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Wednesday, 25 March 2020

First Flies on the Line?

Everyone is locked down just now but we were looking for some inspiration to tie up those early-season year-round patterns while we're all in the house at the vice.
We were looking for those ones you've got confidence in March but have a place on your line right through to November. It's not just that pattern though it's how to fish them to keep you catching so we asked some of our game anglers in Edinburgh Angling Centre for their first flies on the line.


----------------STILLWATER TROUT----------------

Callum is our go-to stillwater Trout angler, he had a couple of patterns that he would never leave home without. They're staples in but with some tweaks you can make sure you're getting the best out of them.


Hot Headed Damsel
 

As most stillwater anglers will know, fishing the right lure when the temperatures are still low can be a devastating tactic when targeting rainbow trout.
One of the flies I'd suggest having in your box if you don’t already, is the Hot Headed Damsel, this is an extremely effective damsel nymph imitation, most of which will feature a brass bead to help gain some extra depth. This version has an orange or red bead to provide the trout with a hotspot to hone in on.

This is an excellent fly choice in late winter and throughout spring until it warms up, as these small damsels are often found in huge numbers in stillwaters, and they tend to stick around decaying weedbeds or sheltered bays. The fish get turned onto these aquatic insects so they are keyed in on them throughout the year, this makes it a superb searching pattern counting down through the depths to find feeding fish,

My favourite way to fish a damsel, would be to use a 3 or 6 foot sink tip fly line, a single fly on a mid length leader, with a steady figure of eight retrieve, with a couple of pauses and twitches thrown in to ensure that you are accurately imitating the nymphs natural movement.

Diawl Bach


One of my favourite nymphing tactics is to fish a team of two Diawl Bachs with a heavier nymph on the point of a long leader with either a full floater or hover intermediate. This is because Diawl Bachs are excellent imitations of Corixa (an aquatic bug found in most stillwaters), and the heavier nymph allows me to ensure I am reaching the correct depth.
Generally, I will use this method around the margins in an attempt to successfully imitate the real thing, as Corixa will most often be found feeding around weeds and reed beds, looking for algae and other vegetation.

This is especially useful for anglers who are new to fly fishing, as there is no need to cast your full line out into the middle of the pond. You can shorten the leader down, fish two flies and as most fish taken on this method will be quite close to the bank it puts Trout well within a short cast. My retrieve when fishing this method is to twitch back quite fast and erratic, which can result in some brutal takes up close!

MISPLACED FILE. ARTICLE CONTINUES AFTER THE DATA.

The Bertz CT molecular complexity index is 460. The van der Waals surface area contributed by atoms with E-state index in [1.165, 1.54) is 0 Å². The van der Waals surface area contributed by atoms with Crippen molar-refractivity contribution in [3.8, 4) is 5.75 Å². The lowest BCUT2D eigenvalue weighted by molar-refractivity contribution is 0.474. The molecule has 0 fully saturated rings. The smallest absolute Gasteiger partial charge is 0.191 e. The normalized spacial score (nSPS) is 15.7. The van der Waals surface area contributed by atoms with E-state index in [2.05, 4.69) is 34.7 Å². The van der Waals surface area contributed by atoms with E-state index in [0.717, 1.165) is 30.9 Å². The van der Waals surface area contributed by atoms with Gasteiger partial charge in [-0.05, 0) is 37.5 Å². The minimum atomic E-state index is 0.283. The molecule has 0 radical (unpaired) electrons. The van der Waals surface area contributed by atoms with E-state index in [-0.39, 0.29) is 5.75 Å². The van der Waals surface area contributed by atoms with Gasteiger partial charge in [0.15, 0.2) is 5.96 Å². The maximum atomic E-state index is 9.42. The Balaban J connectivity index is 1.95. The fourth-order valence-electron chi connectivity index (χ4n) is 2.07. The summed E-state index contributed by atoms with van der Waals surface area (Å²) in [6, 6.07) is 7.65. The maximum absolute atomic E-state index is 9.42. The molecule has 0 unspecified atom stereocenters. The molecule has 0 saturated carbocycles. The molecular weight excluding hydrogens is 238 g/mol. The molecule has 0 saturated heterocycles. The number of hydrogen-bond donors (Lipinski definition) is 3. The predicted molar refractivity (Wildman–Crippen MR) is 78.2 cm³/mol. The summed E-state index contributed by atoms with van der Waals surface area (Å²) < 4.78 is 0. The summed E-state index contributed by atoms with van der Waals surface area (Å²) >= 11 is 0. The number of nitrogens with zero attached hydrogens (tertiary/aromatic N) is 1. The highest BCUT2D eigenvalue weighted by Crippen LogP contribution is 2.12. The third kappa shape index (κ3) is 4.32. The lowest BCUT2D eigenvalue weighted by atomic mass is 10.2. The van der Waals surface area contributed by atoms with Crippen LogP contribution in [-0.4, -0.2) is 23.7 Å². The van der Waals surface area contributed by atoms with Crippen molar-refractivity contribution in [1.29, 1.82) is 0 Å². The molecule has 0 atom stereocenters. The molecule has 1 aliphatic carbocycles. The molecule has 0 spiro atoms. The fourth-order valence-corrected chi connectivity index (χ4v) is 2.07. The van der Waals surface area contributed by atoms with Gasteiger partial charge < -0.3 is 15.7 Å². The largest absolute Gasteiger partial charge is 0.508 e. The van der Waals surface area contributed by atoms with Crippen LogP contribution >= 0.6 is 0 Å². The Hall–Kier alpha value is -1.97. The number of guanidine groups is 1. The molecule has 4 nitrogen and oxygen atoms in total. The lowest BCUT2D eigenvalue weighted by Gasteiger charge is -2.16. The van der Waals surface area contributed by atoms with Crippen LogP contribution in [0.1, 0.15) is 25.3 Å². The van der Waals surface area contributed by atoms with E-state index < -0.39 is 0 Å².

----------------RIVERS-----------------------

Grant took on the river patterns, if you want to know about nymph and small stream fishing then Grant is definitely the man to ask.


Micro Glint Perdigon


My go to pattern all year round, as it seems to be deadly no matter what conditions you are fishing in. Most of my larger fish over the last few seasons have been caught on one of these flies and they are  a perfect example of what I look for in good fly design.

They are simple to tie and due to their slim profile and size, they sink like rocks. This makes them especially effective in fast water, as you’re able to ensure that you’re reaching the depth the fish are sitting at.

When you are looking for a killer pattern in lots of settings, the one that goes on first before you know what the hatch is like or what the Trout are feeding on, is one that really is a generic imitation that passes for many forms of aquatic insect. It looks like nothing specific but it looks like everything in general so Trout and Grayling are always pretty keen on them!

Pheasant Tail Bomb (PTB)


When the water is cooler the fish are normally still found closer to the bottom of the river and any time the water level is up on the rivers, you will need something heavy to get down. Perfect for nymphing your way up a pool on a traditional or Euro Style leader this is more than just sacrificial weight to get your flies down and fishing.

This is why I like to use a PTB, it’s heavy enough to knock a cow out on your backcast and given the changeable weather we’ve experienced in recent years, that’s exactly what you need for when conditions aren't ideal. Ensuring that your flies are reaching the appropriate depth at this time of year really can be the difference between blanking, and managing a few fish to the net.

As most fly anglers will know, the Pheasant Tail Nymph is one of the oldest fly patterns in the sport, originally developed by English river keeper Frank Sawyer. Variations of his pattern have been created over and over again in the years since then, and it is still one of the most popular flies for stillwater and river fishing to this day. I would never leave the house without at least a few variations of them in my box.

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